Chanoy Honeymoon: Annecy, Geneva and the French Alps, October 2015

Note – photo gallery at the bottom of this post.

Fresh from an invigorating few days in Lyon and its surrounds, K and I turned our attention to something that calls to skiers and snowboarders the world over – the Alps. It wasn’t snow season when we went through, but we were still treated to some amazing views through the mountains on our way from Lyon, via Annecy and Geneva, to Torino in north-western Italy.

Before our arrival in Geneva, we spent a few hours in Annecy, a quaint lakeside town a mere hour and a half from Lyon by the toll road. The town is bordered on one side by Lac D’Annecy and fringed with mountains, providing a stunning backdrop even when you’re out of the picturesque Old Town with its medieval chateau. Spending an afternoon wandering its streets and canals is definitely a pleasant way to pass one’s time!

The town can be quite touristy with the corresponding price hikes in most of the restaurants. Rather than paying high prices for a substandard meal, we decided to buy a takeaway lunch from Pauvert Charcuterie Traiteur instead. While they seem to specialise in catering, they also have a little shop which is popular for its range of ready-made salads, pastries, charcuterie, sweets and desserts, pates, and more. I loved our choices of a croque monsieur, a small salad, an apple galette, and more importantly, I loved my purchase of a pain au chocolat as large as my head at a local boulangerie!

Once you get tired of dodging tourists in Annecy, I recommend doing as we did – driving your rental car out of town to the nearby Gorges du Fier. It’s only ten minutes out of town, but it feels almost other-worldly as you walk on a narrow suspended footbridge through a natural gorge created through a millenia of water erosion. The rock formations you see as you walk through are absolutely stunning, and at only about $6 Euro per entry, it’s a pretty cheap way of getting in touch with nature.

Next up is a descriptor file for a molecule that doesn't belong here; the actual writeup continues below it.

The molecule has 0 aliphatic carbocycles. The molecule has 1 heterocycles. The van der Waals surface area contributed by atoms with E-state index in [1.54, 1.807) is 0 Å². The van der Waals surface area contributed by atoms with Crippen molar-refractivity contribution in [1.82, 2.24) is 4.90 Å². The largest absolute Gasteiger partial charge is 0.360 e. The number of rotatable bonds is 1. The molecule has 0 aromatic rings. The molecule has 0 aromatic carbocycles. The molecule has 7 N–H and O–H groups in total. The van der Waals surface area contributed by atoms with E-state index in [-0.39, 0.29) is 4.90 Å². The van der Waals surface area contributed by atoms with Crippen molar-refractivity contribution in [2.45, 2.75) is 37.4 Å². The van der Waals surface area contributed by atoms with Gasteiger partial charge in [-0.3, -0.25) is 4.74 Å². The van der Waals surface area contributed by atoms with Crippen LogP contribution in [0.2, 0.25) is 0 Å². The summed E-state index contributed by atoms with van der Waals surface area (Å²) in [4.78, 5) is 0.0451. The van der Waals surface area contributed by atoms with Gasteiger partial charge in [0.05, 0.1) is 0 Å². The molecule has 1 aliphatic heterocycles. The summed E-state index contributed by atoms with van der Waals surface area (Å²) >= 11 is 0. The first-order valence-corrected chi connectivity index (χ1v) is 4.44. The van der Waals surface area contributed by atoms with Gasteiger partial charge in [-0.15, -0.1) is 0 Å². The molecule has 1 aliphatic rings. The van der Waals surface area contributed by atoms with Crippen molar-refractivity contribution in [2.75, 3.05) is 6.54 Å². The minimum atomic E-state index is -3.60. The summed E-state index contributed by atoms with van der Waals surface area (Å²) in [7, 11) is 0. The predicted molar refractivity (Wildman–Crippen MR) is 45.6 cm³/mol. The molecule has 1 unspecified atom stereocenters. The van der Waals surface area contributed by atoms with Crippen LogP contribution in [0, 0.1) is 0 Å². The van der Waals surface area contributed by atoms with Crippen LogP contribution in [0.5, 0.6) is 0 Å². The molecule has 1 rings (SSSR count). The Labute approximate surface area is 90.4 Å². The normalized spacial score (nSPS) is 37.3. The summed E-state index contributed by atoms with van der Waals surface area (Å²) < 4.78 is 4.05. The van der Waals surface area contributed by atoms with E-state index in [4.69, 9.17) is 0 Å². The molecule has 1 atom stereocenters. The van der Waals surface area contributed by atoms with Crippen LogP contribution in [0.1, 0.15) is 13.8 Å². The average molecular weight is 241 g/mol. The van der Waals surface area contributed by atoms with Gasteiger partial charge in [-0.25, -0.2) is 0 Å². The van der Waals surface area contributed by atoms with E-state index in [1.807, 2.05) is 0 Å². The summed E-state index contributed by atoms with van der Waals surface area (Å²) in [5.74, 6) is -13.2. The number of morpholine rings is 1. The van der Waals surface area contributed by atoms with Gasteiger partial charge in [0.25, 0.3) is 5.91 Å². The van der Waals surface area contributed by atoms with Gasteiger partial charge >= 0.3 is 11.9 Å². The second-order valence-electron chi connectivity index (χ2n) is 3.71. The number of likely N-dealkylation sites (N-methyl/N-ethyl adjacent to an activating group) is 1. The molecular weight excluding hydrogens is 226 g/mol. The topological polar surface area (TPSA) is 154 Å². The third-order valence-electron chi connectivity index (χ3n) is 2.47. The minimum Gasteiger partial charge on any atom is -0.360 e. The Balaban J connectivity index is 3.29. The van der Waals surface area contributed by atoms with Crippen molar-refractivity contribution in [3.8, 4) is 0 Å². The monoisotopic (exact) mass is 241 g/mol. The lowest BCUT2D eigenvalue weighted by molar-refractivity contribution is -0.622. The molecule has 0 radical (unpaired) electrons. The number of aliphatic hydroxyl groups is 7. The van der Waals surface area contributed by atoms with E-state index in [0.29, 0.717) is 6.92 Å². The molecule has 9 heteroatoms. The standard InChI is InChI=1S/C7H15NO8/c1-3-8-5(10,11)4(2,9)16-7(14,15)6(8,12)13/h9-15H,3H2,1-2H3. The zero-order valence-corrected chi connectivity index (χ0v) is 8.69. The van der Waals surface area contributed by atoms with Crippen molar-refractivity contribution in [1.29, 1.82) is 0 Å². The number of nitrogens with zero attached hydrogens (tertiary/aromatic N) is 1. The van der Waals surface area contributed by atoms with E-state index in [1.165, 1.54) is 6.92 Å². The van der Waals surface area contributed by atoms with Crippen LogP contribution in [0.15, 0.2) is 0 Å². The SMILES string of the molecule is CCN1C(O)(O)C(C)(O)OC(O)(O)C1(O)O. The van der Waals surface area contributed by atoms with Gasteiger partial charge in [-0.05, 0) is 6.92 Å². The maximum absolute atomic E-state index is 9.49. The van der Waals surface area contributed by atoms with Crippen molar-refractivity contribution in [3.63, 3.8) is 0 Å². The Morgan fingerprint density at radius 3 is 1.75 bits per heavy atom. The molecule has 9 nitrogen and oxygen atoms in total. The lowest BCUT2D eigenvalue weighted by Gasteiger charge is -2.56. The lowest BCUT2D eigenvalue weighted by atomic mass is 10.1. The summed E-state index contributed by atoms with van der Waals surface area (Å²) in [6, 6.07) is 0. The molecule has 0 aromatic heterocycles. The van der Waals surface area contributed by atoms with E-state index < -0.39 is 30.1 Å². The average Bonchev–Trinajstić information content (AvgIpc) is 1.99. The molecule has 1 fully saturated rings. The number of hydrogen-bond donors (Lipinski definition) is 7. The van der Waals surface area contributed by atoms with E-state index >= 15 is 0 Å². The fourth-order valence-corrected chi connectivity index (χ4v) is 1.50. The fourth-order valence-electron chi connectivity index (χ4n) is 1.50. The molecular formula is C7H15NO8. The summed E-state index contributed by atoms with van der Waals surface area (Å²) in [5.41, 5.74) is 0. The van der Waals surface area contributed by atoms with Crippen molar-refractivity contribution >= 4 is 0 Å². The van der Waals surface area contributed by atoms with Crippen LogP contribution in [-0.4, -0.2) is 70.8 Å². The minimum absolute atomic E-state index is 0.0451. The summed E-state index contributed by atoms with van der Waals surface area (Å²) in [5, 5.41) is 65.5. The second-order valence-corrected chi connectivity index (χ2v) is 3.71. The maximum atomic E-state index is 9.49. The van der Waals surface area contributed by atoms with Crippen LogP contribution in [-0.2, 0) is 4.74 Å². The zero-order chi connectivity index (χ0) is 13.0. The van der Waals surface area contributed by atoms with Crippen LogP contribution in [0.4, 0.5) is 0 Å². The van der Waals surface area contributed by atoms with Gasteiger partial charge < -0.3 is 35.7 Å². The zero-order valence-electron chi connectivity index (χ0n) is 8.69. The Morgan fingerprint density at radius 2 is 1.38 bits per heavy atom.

After a short visit to the Gorges, we drove on to our accommodation at Saint-Genis-Pouilly in France, just over the border from Geneva – a cute little standalone bedroom and ensuite in a family home. Karen our hostess was lovely and gave us lots of recommendations for Geneva, and provided us with a hearty breakfast each morning as well. They had a lovely dog called Cashew who would stare at us through breakfast with big puppy dog eyes, begging for a treat.

Unfortunately the main reason for our visit to Geneva was a bust – K wanted to visit CERN on a guided tour, but forgot to make the booking for the in-demand tour. It wasn’t until a week out that he remembered, by which time it was too late. Still, given that we had already booked the accommodation, we decided to go ahead with our visit to Geneva anyway. So, a note to those interested in science and a tour of CERN – remember to book your tour well in advance!

Still, Geneva on a Sunday wasn’t totally disappointing. While most shops we passed were closed and most restaurants were out of our range (even a meal for two at McDonalds was $25 Euro, or nearly $40 AUD!), it soon became clear that Sundays are a day for family activities in expat-driven Geneva. Families throng around the lake (Lac Leman) as they go out sailing or take part in other water-based activities. They all go out grocery shopping at the Sunday markets at Plainpalais. They picnic, play games, and watch street performers in the large Parc des Bastions. If you’re not interested in the above, you could do what we did, and visit the two excellent free museums that Geneva has to offer.

Entrance to these museums is entirely free, a nice change in a city that sees fit to charge $8 Euro for an ice-cream cone. The Musée d’Histoire Naturelle (Natural History Museum) had a special exhibition on at the time around the solar system, which unfortunately was all in French so much of the exhibition was lost to us. Their permanent exhibitions are very impressive though, with all specimens of animal, bird and marine life on display in realistic environments. They also have a strange specimen of a two-headed turtle called Janus, named after the Roman god with two heads.